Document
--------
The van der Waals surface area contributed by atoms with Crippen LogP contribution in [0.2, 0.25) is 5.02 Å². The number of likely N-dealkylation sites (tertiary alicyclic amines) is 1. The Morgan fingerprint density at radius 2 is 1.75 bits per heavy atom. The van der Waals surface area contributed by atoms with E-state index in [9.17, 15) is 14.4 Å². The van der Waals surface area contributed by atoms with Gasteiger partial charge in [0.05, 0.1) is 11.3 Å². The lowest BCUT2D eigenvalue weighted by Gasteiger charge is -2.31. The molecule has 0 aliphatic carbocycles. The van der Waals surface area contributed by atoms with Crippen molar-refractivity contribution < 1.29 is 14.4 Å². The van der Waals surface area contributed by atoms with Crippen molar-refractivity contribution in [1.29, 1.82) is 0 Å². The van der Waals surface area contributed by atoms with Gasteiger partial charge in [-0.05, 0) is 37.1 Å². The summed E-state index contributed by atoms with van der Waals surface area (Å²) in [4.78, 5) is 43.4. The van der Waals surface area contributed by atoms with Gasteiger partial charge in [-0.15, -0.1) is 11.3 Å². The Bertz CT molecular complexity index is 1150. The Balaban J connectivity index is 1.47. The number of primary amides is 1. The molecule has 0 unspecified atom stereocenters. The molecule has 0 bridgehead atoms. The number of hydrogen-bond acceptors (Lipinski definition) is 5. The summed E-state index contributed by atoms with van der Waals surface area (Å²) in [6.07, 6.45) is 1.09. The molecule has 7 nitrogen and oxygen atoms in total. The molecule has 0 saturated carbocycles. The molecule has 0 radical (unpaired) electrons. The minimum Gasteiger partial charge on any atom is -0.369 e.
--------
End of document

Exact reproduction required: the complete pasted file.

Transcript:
The van der Waals surface area contributed by atoms with Crippen LogP contribution in [0.2, 0.25) is 5.02 Å². The number of likely N-dealkylation sites (tertiary alicyclic amines) is 1. The Morgan fingerprint density at radius 2 is 1.75 bits per heavy atom. The van der Waals surface area contributed by atoms with E-state index in [9.17, 15) is 14.4 Å². The van der Waals surface area contributed by atoms with Gasteiger partial charge in [0.05, 0.1) is 11.3 Å². The lowest BCUT2D eigenvalue weighted by Gasteiger charge is -2.31. The molecule has 0 aliphatic carbocycles. The van der Waals surface area contributed by atoms with Crippen molar-refractivity contribution < 1.29 is 14.4 Å². The van der Waals surface area contributed by atoms with Crippen molar-refractivity contribution in [1.29, 1.82) is 0 Å². The van der Waals surface area contributed by atoms with Gasteiger partial charge in [-0.05, 0) is 37.1 Å². The summed E-state index contributed by atoms with van der Waals surface area (Å²) in [4.78, 5) is 43.4. The van der Waals surface area contributed by atoms with Gasteiger partial charge in [-0.15, -0.1) is 11.3 Å². The Bertz CT molecular complexity index is 1150. The Balaban J connectivity index is 1.47. The number of primary amides is 1. The molecule has 0 unspecified atom stereocenters. The molecule has 0 bridgehead atoms. The number of hydrogen-bond acceptors (Lipinski definition) is 5. The summed E-state index contributed by atoms with van der Waals surface area (Å²) in [6.07, 6.45) is 1.09. The molecule has 7 nitrogen and oxygen atoms in total. The molecule has 0 saturated carbocycles. The molecule has 0 radical (unpaired) electrons. The minimum Gasteiger partial charge on any atom is -0.369 e.